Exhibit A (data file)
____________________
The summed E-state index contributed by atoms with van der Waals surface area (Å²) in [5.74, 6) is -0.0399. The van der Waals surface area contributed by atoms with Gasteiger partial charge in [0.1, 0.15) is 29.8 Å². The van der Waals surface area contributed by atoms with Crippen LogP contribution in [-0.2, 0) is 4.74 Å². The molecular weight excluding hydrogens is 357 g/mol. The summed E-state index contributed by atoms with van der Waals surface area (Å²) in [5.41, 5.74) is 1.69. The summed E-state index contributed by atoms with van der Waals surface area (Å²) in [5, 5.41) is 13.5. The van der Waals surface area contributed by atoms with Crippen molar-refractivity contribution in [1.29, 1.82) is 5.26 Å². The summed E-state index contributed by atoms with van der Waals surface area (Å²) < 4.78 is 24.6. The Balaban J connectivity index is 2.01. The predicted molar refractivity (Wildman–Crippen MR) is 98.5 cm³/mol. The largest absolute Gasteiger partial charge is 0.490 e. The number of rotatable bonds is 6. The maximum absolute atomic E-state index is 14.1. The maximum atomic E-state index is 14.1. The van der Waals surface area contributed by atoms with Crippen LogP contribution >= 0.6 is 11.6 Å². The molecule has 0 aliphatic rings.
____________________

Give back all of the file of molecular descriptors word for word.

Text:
The summed E-state index contributed by atoms with van der Waals surface area (Å²) in [5.74, 6) is -0.0399. The van der Waals surface area contributed by atoms with Gasteiger partial charge in [0.1, 0.15) is 29.8 Å². The van der Waals surface area contributed by atoms with Crippen LogP contribution in [-0.2, 0) is 4.74 Å². The molecular weight excluding hydrogens is 357 g/mol. The summed E-state index contributed by atoms with van der Waals surface area (Å²) in [5.41, 5.74) is 1.69. The summed E-state index contributed by atoms with van der Waals surface area (Å²) in [5, 5.41) is 13.5. The van der Waals surface area contributed by atoms with Crippen molar-refractivity contribution in [1.29, 1.82) is 5.26 Å². The summed E-state index contributed by atoms with van der Waals surface area (Å²) < 4.78 is 24.6. The Balaban J connectivity index is 2.01. The predicted molar refractivity (Wildman–Crippen MR) is 98.5 cm³/mol. The largest absolute Gasteiger partial charge is 0.490 e. The number of rotatable bonds is 6. The maximum absolute atomic E-state index is 14.1. The maximum atomic E-state index is 14.1. The van der Waals surface area contributed by atoms with Crippen LogP contribution >= 0.6 is 11.6 Å². The molecule has 0 aliphatic rings.